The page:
University of Vermont

Administrative Unit Review

Components of Administrative Unit Review

Appendix A

Identification of Issues

The initial step of the program review process is the identification of current and emerging issues over the next 3-5 years that have the potential to have a significant impact on the unit and with which the unit must contend in order to improve. At the time a unit is notified that it is due for its review, it will be given a date for submission of the issues statement. Units may use a variety of mechanisms for generating the list of issues; however, the list of issues should be shared with all members of the unit prior to submission to ensure that it represents the perspectives of the entire unit (if there are areas where perspectives are mixed, these should be noted). The list of issues should be brief and should provide a short description of each issue. This analysis should generate an initial set of core issues. Units should also examine internal changes or significant pressures from the external environment that are affecting the unit's operations and mission.

Once the list of issues has been submitted, the Vice President for Executive Operations will distribute the issues statement to the vice president/provost and the University’s senior leadership for review. These individuals will provide feedback on these issues and may add additional issues to this list. The unit may be asked to modify the list based on feedback from this group. It is important to bear in mind that the list of issues generated by the unit should correspond with the unit’s strategic plan. Administrative Unit Program Review assumes that units have a strategic plan in place (for which program review provides an opportunity to review and update the plan). Or, if units do not have a strategic plan, program review serves as a mechanism for developing one, using the list of issues generated as the basis for the plan. Some questions that units could ask to initiate this examination are listed below.

A. Mission and Strategic Position


The mission statement should clearly describe the unit’s purpose, and should establish the foundation upon which the unit’s strategic plan is built. It should guide a unit in its thematic focus (primary areas of effort) and in the types of programs/activities it conducts. The mission should neither be so broad as to permit the unit to pursue virtually any type of activity, nor so narrow as to restrict its ability to adapt. Unit activities should be understandable in the context of its mission.

  • What is the unit’s mission? What functions does the unit perform to carry out this mission? How has this changed? What are the current trends in the unit’s service area nationwide? How have marketplace forces affected the unit's operations? How has the unit addressed multi-cultural and diversity issues?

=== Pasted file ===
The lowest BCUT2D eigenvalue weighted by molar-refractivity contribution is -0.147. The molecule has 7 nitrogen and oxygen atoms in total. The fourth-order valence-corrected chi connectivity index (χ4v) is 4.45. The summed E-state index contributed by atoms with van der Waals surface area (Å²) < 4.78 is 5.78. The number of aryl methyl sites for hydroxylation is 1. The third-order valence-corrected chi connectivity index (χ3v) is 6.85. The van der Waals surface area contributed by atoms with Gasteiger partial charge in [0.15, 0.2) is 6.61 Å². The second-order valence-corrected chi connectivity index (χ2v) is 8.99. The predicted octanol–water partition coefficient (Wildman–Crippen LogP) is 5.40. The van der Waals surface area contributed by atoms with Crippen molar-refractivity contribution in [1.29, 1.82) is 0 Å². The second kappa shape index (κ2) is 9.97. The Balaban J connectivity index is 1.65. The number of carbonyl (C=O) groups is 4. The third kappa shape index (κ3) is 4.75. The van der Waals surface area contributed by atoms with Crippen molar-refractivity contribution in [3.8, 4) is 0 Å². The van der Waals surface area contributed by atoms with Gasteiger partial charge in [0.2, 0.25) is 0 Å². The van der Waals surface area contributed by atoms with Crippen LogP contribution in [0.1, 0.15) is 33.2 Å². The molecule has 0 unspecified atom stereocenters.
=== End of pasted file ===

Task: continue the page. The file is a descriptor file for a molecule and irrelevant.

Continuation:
• What are the unit’s strengths? Weaknesses? Have these changed in recent years? How do these areas correspond to where the unit would like to be?
  • How does the unit compare to equivalent units in peer institutions? What are the comparative measures used to assess performance?
  • What are the key relationships for this unit to other units within the University and outside the University?
  • What efforts are made to ensure inclusivity for its programs and services?

B. Services

  • Does the unit have defined performance goals or targets? How does the unit determine whether it is achieving these? What specific performance measures does the unit use to assess its performance on an ongoing basis?
  • What improvements have been made in the delivery of services from the unit to its constituencies?
  • Has the unit implemented any innovative or state-of-the-art approaches to improve its effectiveness and efficiency?
  • How does the unit assess its users’ needs on an ongoing basis? How flexible is the unit in responding to those needs? How does the unit assess user satisfaction with the unit’s performance?
  • Are any new services being planned by the unit based upon users’ current or anticipated needs? How will these change current unit operations? Is there overlap or duplication of services with other units of the University? How could this be reduced, if appropriate?

C. Staff

  • What efforts have been made to make the unit more diverse with regard to race, ethnicity, gender, etc.? At what levels in the organization has such hiring occurred? What has been the pattern of retention overall, and by ethnicity and gender?
  • How have changes in service delivery affected the skills required by staff? How are staff being trained, retrained, and developed to meet these needs?

D. Organizational Structure

  • How does the unit organize its operations and functions? How has this changed?
  • Have any significant staffing or organizational changes taken place? How have they affected the unit?
  • Have there been any changes in leadership? How have these changes affected the unit's operations? Its morale? Its service orientation?

E. Unit Support/Financial

  • How has technology been integrated into the service and administrative functions of the unit? How successful have these efforts been? How has the unit developed hardware, software, and training support? How has the unit addressed security and obsolescence issues?
  • How well does the unit’s current space meet its needs? What reallocation or renovation could be done to accomplish the unit’s goals? What are the unit’s long-term space needs?
  • How does the unit perform financially?

The questions presented above are only examples of the areas that units may explore. Fundamental to the process of issues identification is that the unit itself knows best what challenges confront it.


Last modified January 16 2015 08:47 AM